Sunday, June 05, 2016

Q & A with Mark Donovan, author of, Waterkill

Mark Donovan, author of Waterkill, has been so gracious and kind enough to agree to be featured on the blog for a short Q & A. Below are some of the questions I asked him based on my reading experience of the book and what I was curious to know. Let us know your thoughts in the comment box below!

Q: What inspired this story?
Mark Donovan: There are three events that inspired me to write Waterkill.

First, the Ebola outbreak that reached both the United States and Europe in 2014 made me realize how vulnerable and unprepared we are, even in leading economic nations, on dealing with major epidemics.  We saw from that one incident the panic, chaos, political finger pointing, and most importantly, the complete lack of any national policy on how to deal with a highly contagious and deadly disease.  

Second, the borderless national policies that are being adopted by the EU and the United States, is enabling anyone from anywhere to walk into an EU country or the United States and do whatever they want. Couple the lack of national legal immigration policies with the third global event, the spreading of radical Islamic terrorism, and we have the ingredients for a major nightmare scenario to become a very likely reality. 

Q: Tell us about your journey in becoming an author, how did you get started?
Mark Donovan: I started writing about 12 years ago. I began a blog, and then shortly thereafter a website, on documenting my home remodeling experiences that I did on my home. In a 9 year span, I wrote over 2000 home improvement articles, all of which are published on my website www.HomeAdditionPlus.com. Many of the articles are also syndicated around the world, via Creative Syndicate.

In 2013 I decided to take a break from writing home improvement articles and try my hand at creative writing. In the summer of 2013 I came out with my first novel, NANO SURVEILLANCE, a book about nanotechnology, spying, and national United States politics.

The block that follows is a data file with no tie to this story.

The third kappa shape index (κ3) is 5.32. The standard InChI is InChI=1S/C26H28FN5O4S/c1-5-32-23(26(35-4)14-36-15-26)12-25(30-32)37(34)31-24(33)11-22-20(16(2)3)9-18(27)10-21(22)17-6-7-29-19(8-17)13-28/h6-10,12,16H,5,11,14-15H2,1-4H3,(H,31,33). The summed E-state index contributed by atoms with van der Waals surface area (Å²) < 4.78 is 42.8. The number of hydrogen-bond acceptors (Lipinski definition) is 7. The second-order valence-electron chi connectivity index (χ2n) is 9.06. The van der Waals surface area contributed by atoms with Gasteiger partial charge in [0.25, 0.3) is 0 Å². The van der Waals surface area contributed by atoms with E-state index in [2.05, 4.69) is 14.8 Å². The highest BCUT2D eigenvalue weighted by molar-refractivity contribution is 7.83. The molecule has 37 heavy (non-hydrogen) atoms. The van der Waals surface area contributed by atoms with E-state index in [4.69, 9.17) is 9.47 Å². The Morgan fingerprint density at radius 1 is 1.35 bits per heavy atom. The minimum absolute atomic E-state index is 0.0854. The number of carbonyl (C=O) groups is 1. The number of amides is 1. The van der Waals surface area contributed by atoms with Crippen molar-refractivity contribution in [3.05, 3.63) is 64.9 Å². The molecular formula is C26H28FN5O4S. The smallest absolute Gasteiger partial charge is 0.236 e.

Q: Who should readers feel sympathetic to the most?
Mark Donovan: There are two characters in WATERKILL that I expect readers to feel some sympathy towards, Dana Cogswell and Spencer Williams. Dana becomes an abused pawn in the story and has to choose to do something horrific after being attacked. In the case of Spencer, an antagonist in the story, I think it becomes hard to fully fault him for his actions based upon what he experienced in his earlier life.


Q: Why do only men play such a large role in this story?
Mark Donovan: Men play a large role in this story, because it is mainly male terrorists that are indiscriminately attacking and killing innocent people. and it is mainly males who are in the battlefield trying to find and stop them. This said, Dana Cogswell is a leading character in WATERKILL.

Q: What overall lesson do you have for the reader?
Mark Donovan: The overall thing I want readers to walk away from after reading WATERKILL is that we are not safe from a major attack that could wipe out thousands if not millions of innocent people. Secondly, that a nuclear weapon is not necessarily the only weapon of mass destruction that could be used by terrorists. Lastly, many terrorists are very smart, albeit sick people, that are highly educated and creative on coming up with new ways to murder people.

Q: What can we expect from you next?

Mark Donovan: I am currently working on a new book about the rise of robots in society and the impact it will bring to mankind, both in the workforce and home.